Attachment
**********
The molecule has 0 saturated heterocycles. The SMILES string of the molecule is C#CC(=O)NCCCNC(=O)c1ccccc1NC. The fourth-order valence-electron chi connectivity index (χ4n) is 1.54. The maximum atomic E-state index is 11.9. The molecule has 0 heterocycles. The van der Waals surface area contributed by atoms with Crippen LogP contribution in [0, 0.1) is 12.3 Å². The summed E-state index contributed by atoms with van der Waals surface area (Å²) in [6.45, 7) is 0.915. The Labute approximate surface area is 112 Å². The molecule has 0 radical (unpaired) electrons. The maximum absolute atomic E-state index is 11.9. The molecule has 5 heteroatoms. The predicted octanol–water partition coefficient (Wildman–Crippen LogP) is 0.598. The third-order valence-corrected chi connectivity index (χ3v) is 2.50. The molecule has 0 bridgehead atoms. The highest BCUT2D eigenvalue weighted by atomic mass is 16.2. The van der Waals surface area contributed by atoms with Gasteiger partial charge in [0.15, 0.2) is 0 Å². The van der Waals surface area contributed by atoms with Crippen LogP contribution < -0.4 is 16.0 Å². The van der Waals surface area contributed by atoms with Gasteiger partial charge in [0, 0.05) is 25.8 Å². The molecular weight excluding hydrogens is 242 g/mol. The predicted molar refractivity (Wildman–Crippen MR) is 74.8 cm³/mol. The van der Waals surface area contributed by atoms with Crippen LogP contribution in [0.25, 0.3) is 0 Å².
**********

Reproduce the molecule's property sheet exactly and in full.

The molecule has 0 saturated heterocycles. The SMILES string of the molecule is C#CC(=O)NCCCNC(=O)c1ccccc1NC. The fourth-order valence-electron chi connectivity index (χ4n) is 1.54. The maximum atomic E-state index is 11.9. The molecule has 0 heterocycles. The van der Waals surface area contributed by atoms with Crippen LogP contribution in [0, 0.1) is 12.3 Å². The summed E-state index contributed by atoms with van der Waals surface area (Å²) in [6.45, 7) is 0.915. The Labute approximate surface area is 112 Å². The molecule has 0 radical (unpaired) electrons. The maximum absolute atomic E-state index is 11.9. The molecule has 5 heteroatoms. The predicted octanol–water partition coefficient (Wildman–Crippen LogP) is 0.598. The third-order valence-corrected chi connectivity index (χ3v) is 2.50. The molecule has 0 bridgehead atoms. The highest BCUT2D eigenvalue weighted by atomic mass is 16.2. The van der Waals surface area contributed by atoms with Gasteiger partial charge in [0.15, 0.2) is 0 Å². The van der Waals surface area contributed by atoms with Crippen LogP contribution < -0.4 is 16.0 Å². The van der Waals surface area contributed by atoms with Gasteiger partial charge in [0, 0.05) is 25.8 Å². The molecular weight excluding hydrogens is 242 g/mol. The predicted molar refractivity (Wildman–Crippen MR) is 74.8 cm³/mol. The van der Waals surface area contributed by atoms with Crippen LogP contribution in [0.25, 0.3) is 0 Å².